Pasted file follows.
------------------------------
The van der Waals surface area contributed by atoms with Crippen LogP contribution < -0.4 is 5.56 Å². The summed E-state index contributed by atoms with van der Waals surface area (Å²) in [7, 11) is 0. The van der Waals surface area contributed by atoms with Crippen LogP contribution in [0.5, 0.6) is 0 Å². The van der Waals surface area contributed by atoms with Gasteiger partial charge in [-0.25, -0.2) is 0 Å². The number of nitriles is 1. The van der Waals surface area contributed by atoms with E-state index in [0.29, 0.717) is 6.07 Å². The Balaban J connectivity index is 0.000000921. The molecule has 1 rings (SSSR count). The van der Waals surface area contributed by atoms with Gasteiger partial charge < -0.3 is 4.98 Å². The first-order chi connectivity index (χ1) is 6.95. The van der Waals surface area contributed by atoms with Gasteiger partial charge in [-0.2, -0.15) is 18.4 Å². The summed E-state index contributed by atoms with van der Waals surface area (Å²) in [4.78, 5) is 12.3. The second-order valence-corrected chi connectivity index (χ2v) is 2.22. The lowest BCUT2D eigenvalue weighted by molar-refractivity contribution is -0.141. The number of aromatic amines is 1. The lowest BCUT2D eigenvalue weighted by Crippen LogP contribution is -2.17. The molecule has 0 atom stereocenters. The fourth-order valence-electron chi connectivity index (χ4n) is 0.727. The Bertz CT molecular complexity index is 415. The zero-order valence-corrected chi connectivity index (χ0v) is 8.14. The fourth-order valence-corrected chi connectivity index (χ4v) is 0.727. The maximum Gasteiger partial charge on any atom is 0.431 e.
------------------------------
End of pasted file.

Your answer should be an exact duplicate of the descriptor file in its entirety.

The van der Waals surface area contributed by atoms with Crippen LogP contribution < -0.4 is 5.56 Å². The summed E-state index contributed by atoms with van der Waals surface area (Å²) in [7, 11) is 0. The van der Waals surface area contributed by atoms with Crippen LogP contribution in [0.5, 0.6) is 0 Å². The van der Waals surface area contributed by atoms with Gasteiger partial charge in [-0.25, -0.2) is 0 Å². The number of nitriles is 1. The van der Waals surface area contributed by atoms with E-state index in [0.29, 0.717) is 6.07 Å². The Balaban J connectivity index is 0.000000921. The molecule has 1 rings (SSSR count). The van der Waals surface area contributed by atoms with Gasteiger partial charge < -0.3 is 4.98 Å². The first-order chi connectivity index (χ1) is 6.95. The van der Waals surface area contributed by atoms with Gasteiger partial charge in [-0.2, -0.15) is 18.4 Å². The summed E-state index contributed by atoms with van der Waals surface area (Å²) in [4.78, 5) is 12.3. The second-order valence-corrected chi connectivity index (χ2v) is 2.22. The lowest BCUT2D eigenvalue weighted by molar-refractivity contribution is -0.141. The number of aromatic amines is 1. The lowest BCUT2D eigenvalue weighted by Crippen LogP contribution is -2.17. The molecule has 0 atom stereocenters. The fourth-order valence-electron chi connectivity index (χ4n) is 0.727. The Bertz CT molecular complexity index is 415. The zero-order valence-corrected chi connectivity index (χ0v) is 8.14. The fourth-order valence-corrected chi connectivity index (χ4v) is 0.727. The maximum Gasteiger partial charge on any atom is 0.431 e.